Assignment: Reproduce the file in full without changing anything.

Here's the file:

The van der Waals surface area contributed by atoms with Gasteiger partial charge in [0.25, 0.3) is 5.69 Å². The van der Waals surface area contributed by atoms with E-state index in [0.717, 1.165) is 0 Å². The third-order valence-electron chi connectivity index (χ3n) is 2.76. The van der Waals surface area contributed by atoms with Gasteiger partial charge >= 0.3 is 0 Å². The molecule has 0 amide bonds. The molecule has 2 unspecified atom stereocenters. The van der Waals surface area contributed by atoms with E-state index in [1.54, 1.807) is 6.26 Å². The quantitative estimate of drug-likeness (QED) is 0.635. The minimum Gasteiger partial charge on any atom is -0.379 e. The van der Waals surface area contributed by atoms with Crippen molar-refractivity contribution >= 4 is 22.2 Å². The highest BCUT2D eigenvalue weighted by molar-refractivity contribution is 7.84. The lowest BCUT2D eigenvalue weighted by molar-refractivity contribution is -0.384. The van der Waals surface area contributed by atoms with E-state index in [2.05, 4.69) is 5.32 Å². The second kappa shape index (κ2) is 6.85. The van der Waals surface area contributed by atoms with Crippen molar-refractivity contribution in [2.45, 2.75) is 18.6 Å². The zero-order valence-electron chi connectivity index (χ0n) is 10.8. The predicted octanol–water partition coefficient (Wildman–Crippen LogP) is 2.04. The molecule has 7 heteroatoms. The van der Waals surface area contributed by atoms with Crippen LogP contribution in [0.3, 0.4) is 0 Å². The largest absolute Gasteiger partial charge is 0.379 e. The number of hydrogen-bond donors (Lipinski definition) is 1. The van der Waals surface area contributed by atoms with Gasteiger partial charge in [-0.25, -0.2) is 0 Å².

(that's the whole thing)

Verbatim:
The van der Waals surface area contributed by atoms with Gasteiger partial charge in [0.25, 0.3) is 5.69 Å². The van der Waals surface area contributed by atoms with E-state index in [0.717, 1.165) is 0 Å². The third-order valence-electron chi connectivity index (χ3n) is 2.76. The van der Waals surface area contributed by atoms with Gasteiger partial charge >= 0.3 is 0 Å². The molecule has 0 amide bonds. The molecule has 2 unspecified atom stereocenters. The van der Waals surface area contributed by atoms with E-state index in [1.54, 1.807) is 6.26 Å². The quantitative estimate of drug-likeness (QED) is 0.635. The minimum Gasteiger partial charge on any atom is -0.379 e. The van der Waals surface area contributed by atoms with Crippen molar-refractivity contribution >= 4 is 22.2 Å². The highest BCUT2D eigenvalue weighted by molar-refractivity contribution is 7.84. The lowest BCUT2D eigenvalue weighted by molar-refractivity contribution is -0.384. The van der Waals surface area contributed by atoms with E-state index in [2.05, 4.69) is 5.32 Å². The second kappa shape index (κ2) is 6.85. The van der Waals surface area contributed by atoms with Crippen molar-refractivity contribution in [2.45, 2.75) is 18.6 Å². The zero-order valence-electron chi connectivity index (χ0n) is 10.8. The predicted octanol–water partition coefficient (Wildman–Crippen LogP) is 2.04. The molecule has 7 heteroatoms. The van der Waals surface area contributed by atoms with Crippen LogP contribution in [0.3, 0.4) is 0 Å². The largest absolute Gasteiger partial charge is 0.379 e. The number of hydrogen-bond donors (Lipinski definition) is 1. The van der Waals surface area contributed by atoms with Gasteiger partial charge in [-0.25, -0.2) is 0 Å².